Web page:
The Securities and Exchange Commission announced fraud charges and an emergency asset freeze to halt a $600 million Ponzi scheme on the verge of collapse. The emergency action assures that victims can recoup more of their money and potentially avoid devastating losses.
The SEC alleges that online marketer Paul Burks of Lexington, N.C. and his
company Rex Venture Group have raised money from more than one million Internet
customers nationwide and overseas through the website ZeekRewards.com, which
they began in January 2011.
According to the SEC’s complaint filed in federal court in Charlotte, N.C.,
customers were offered several ways to earn money through the ZeekRewards
program, two of which involved purchasing securities in the form of investment
contracts. These securities offerings were not registered with the SEC as
required under the federal securities laws.
The SEC alleges that investors were collectively promised up to 50 percent of
the company’s daily net profits through a profit sharing system in which they
accumulate rewards points that they can use for cash payouts. However, the
website fraudulently conveyed the false impression that the company was
extremely profitable when, in fact, the payouts to investors bore no relation to
the company’s net profits. Most of ZeekRewards’ total revenues and the “net
profits” paid to investors have been comprised of funds received from new
investors in classic Ponzi scheme fashion.
“The obligations to investors drastically exceed the company’s cash on hand,
which is why we need to step in quickly, salvage whatever funds remain and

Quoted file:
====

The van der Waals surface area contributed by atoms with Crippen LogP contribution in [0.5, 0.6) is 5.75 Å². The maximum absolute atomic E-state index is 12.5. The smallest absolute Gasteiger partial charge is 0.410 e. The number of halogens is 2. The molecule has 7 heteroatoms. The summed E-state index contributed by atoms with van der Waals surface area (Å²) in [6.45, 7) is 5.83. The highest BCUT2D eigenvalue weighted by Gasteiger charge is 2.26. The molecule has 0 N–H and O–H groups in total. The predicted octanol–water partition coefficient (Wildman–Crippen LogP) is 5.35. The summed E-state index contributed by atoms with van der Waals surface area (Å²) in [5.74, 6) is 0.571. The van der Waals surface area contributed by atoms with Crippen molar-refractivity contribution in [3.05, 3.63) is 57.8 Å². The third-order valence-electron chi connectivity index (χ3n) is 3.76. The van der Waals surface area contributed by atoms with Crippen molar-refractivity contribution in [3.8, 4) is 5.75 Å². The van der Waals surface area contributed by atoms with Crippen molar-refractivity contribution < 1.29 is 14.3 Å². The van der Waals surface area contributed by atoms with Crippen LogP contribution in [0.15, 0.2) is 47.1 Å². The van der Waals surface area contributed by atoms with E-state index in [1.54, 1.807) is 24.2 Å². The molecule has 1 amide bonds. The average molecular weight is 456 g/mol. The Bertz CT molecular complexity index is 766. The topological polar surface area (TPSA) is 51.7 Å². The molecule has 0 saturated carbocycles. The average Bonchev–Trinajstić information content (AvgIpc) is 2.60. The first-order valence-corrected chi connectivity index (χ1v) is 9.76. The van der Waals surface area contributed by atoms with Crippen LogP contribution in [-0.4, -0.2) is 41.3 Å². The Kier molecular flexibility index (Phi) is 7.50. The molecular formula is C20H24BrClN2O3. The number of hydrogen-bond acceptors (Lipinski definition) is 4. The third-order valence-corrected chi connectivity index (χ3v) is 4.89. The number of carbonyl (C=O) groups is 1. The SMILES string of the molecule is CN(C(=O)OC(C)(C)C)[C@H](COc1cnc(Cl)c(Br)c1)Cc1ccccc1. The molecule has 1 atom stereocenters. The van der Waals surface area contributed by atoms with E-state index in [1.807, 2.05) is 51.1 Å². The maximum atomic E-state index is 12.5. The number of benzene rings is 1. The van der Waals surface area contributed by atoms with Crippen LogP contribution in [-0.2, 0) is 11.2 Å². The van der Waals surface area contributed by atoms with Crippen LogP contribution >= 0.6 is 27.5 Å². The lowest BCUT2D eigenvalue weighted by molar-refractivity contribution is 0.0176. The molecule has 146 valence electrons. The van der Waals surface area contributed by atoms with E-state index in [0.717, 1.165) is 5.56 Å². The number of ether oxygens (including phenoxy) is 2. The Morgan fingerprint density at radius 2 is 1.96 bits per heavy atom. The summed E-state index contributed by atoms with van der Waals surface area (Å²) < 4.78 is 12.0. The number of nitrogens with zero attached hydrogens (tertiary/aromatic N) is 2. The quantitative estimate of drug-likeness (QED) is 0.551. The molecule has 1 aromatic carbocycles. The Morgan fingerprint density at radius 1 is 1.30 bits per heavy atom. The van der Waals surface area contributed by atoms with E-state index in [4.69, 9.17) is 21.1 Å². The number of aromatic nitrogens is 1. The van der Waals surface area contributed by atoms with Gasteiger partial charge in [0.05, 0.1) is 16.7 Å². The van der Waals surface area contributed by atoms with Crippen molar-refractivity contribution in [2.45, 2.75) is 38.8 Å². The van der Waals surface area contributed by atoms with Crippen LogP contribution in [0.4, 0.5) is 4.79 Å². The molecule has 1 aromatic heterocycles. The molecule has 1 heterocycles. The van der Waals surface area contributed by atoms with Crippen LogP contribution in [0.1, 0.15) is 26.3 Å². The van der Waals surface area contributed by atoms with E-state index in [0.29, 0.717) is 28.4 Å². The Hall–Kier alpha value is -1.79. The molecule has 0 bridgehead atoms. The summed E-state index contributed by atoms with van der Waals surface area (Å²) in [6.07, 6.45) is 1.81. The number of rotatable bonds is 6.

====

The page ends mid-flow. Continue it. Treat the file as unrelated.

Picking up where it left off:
ensure an orderly and fair payout to investors,” said Stephen Cohen, an
Associate Director in the SEC’s Division of Enforcement. “ZeekRewards misused
the power of the Internet and lured investors by making them believe they were
getting an opportunity to cash in on the next big thing. In reality, their cash
was just going to the earlier investor.”
The SEC’s complaint alleges that the scheme is teetering on collapse with
investor funds at risk of dissipation without its emergency enforcement action.
Last month, ZeekRewards brought in approximately $162 million while total
investor cash payouts were approximately $160 million. If customers continue to
increasingly elect to receive cash payouts rather than reinvesting their money
to reach higher levels of rewards points, ZeekRewards’ cash outflows would
eventually exceed its total revenue.
Burks has agreed to settle the SEC’s charges against him without admitting or
denying the allegations, and agreed to cooperate with a court-appointed
According to the SEC’s complaint, ZeekRewards has paid out nearly $375
million to investors to date and holds approximately $225 million in investor
funds in 15 foreign and domestic financial institutions. Those funds will be
frozen under the emergency asset freeze granted by the court at the SEC’s
request. Meanwhile, Burks has personally siphoned several million dollars of
investors’ funds while operating Rex Venture and ZeekRewards, and he distributed
at least $1 million to family members. Burks has agreed to relinquish his
interest in the company and its assets plus pay a $4 million penalty.
Additionally, the court has appointed a receiver to collect, marshal, manage and
distribute remaining assets for return to harmed investors.
The SEC’s investigation was conducted by Brian M. Privor and Alfred C.
Tierney in the SEC’s Enforcement Division in Washington D.C. The SEC
acknowledges the assistance of the Quebec Autorite des Marches Financiers and
the Ontario Securities Commission.
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